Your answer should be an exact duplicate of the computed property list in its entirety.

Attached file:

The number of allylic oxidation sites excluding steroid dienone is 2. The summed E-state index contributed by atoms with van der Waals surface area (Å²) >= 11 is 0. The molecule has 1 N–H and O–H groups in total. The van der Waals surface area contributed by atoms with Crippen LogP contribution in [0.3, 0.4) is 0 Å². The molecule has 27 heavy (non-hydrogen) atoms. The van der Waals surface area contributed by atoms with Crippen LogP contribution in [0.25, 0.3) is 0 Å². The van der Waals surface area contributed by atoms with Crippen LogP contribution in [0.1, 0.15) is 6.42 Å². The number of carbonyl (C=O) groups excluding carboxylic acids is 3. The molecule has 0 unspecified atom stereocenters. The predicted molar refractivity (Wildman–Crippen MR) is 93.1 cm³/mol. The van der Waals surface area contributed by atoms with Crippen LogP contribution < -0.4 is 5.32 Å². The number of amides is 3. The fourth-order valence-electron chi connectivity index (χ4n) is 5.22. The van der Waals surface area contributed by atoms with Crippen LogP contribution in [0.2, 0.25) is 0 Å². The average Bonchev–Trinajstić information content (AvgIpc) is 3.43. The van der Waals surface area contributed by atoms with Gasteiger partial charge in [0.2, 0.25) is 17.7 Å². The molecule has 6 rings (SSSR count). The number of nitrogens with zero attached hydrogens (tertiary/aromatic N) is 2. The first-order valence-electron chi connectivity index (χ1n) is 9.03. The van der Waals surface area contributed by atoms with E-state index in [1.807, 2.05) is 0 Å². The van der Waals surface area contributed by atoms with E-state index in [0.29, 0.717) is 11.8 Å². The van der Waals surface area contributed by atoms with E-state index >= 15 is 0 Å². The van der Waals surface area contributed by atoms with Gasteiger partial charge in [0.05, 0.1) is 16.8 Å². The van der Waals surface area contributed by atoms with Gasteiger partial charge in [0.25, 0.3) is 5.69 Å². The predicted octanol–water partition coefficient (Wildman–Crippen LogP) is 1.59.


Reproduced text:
The number of allylic oxidation sites excluding steroid dienone is 2. The summed E-state index contributed by atoms with van der Waals surface area (Å²) >= 11 is 0. The molecule has 1 N–H and O–H groups in total. The van der Waals surface area contributed by atoms with Crippen LogP contribution in [0.3, 0.4) is 0 Å². The molecule has 27 heavy (non-hydrogen) atoms. The van der Waals surface area contributed by atoms with Crippen LogP contribution in [0.25, 0.3) is 0 Å². The van der Waals surface area contributed by atoms with Crippen LogP contribution in [0.1, 0.15) is 6.42 Å². The number of carbonyl (C=O) groups excluding carboxylic acids is 3. The molecule has 0 unspecified atom stereocenters. The predicted molar refractivity (Wildman–Crippen MR) is 93.1 cm³/mol. The van der Waals surface area contributed by atoms with Crippen LogP contribution < -0.4 is 5.32 Å². The number of amides is 3. The fourth-order valence-electron chi connectivity index (χ4n) is 5.22. The van der Waals surface area contributed by atoms with Crippen LogP contribution in [0.2, 0.25) is 0 Å². The average Bonchev–Trinajstić information content (AvgIpc) is 3.43. The van der Waals surface area contributed by atoms with Gasteiger partial charge in [0.2, 0.25) is 17.7 Å². The molecule has 6 rings (SSSR count). The number of nitrogens with zero attached hydrogens (tertiary/aromatic N) is 2. The first-order valence-electron chi connectivity index (χ1n) is 9.03. The van der Waals surface area contributed by atoms with E-state index in [1.807, 2.05) is 0 Å². The van der Waals surface area contributed by atoms with E-state index in [0.29, 0.717) is 11.8 Å². The van der Waals surface area contributed by atoms with E-state index >= 15 is 0 Å². The van der Waals surface area contributed by atoms with Gasteiger partial charge in [0.05, 0.1) is 16.8 Å². The van der Waals surface area contributed by atoms with Gasteiger partial charge in [0.25, 0.3) is 5.69 Å². The predicted octanol–water partition coefficient (Wildman–Crippen LogP) is 1.59.